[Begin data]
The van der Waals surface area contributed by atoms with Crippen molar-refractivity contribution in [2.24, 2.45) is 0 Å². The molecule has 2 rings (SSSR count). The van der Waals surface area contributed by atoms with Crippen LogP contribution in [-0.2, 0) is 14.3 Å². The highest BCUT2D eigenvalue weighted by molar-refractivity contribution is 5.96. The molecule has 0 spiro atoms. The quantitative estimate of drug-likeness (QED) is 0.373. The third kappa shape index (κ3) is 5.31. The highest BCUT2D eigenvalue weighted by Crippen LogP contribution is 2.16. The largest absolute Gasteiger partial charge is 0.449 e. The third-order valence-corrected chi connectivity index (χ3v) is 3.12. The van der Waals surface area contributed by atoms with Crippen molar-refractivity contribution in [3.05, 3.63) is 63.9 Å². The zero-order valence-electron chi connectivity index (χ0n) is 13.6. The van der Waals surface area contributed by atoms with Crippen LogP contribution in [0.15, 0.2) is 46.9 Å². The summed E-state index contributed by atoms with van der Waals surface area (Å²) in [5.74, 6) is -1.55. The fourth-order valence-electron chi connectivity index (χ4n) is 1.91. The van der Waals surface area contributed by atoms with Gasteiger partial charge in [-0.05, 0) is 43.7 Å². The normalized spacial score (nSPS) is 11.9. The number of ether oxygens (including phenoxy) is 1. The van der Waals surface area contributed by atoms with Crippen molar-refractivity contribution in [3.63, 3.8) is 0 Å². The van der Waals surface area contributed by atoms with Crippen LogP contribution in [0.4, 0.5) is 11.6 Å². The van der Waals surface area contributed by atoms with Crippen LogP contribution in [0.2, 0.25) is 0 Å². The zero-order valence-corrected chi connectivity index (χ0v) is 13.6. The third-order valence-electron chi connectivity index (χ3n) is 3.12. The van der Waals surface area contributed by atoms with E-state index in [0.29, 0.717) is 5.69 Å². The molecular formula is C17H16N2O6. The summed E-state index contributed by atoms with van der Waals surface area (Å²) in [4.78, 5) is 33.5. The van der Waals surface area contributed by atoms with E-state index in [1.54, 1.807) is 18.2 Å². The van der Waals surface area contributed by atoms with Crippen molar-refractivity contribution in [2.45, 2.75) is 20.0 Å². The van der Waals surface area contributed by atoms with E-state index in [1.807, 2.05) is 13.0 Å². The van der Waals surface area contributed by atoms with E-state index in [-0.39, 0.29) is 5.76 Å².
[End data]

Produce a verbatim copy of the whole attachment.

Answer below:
The van der Waals surface area contributed by atoms with Crippen molar-refractivity contribution in [2.24, 2.45) is 0 Å². The molecule has 2 rings (SSSR count). The van der Waals surface area contributed by atoms with Crippen LogP contribution in [-0.2, 0) is 14.3 Å². The highest BCUT2D eigenvalue weighted by molar-refractivity contribution is 5.96. The molecule has 0 spiro atoms. The quantitative estimate of drug-likeness (QED) is 0.373. The third kappa shape index (κ3) is 5.31. The highest BCUT2D eigenvalue weighted by Crippen LogP contribution is 2.16. The largest absolute Gasteiger partial charge is 0.449 e. The third-order valence-corrected chi connectivity index (χ3v) is 3.12. The van der Waals surface area contributed by atoms with Crippen molar-refractivity contribution in [3.05, 3.63) is 63.9 Å². The zero-order valence-electron chi connectivity index (χ0n) is 13.6. The van der Waals surface area contributed by atoms with Crippen LogP contribution in [0.15, 0.2) is 46.9 Å². The summed E-state index contributed by atoms with van der Waals surface area (Å²) in [5.74, 6) is -1.55. The fourth-order valence-electron chi connectivity index (χ4n) is 1.91. The van der Waals surface area contributed by atoms with Gasteiger partial charge in [-0.05, 0) is 43.7 Å². The normalized spacial score (nSPS) is 11.9. The number of ether oxygens (including phenoxy) is 1. The van der Waals surface area contributed by atoms with Crippen molar-refractivity contribution in [3.63, 3.8) is 0 Å². The van der Waals surface area contributed by atoms with Crippen LogP contribution in [0.4, 0.5) is 11.6 Å². The van der Waals surface area contributed by atoms with Crippen LogP contribution in [0.2, 0.25) is 0 Å². The zero-order valence-corrected chi connectivity index (χ0v) is 13.6. The third-order valence-electron chi connectivity index (χ3n) is 3.12. The van der Waals surface area contributed by atoms with E-state index in [0.29, 0.717) is 5.69 Å². The molecular formula is C17H16N2O6. The summed E-state index contributed by atoms with van der Waals surface area (Å²) in [4.78, 5) is 33.5. The van der Waals surface area contributed by atoms with E-state index in [1.54, 1.807) is 18.2 Å². The van der Waals surface area contributed by atoms with Crippen molar-refractivity contribution in [2.45, 2.75) is 20.0 Å². The van der Waals surface area contributed by atoms with E-state index in [1.807, 2.05) is 13.0 Å². The van der Waals surface area contributed by atoms with E-state index in [-0.39, 0.29) is 5.76 Å².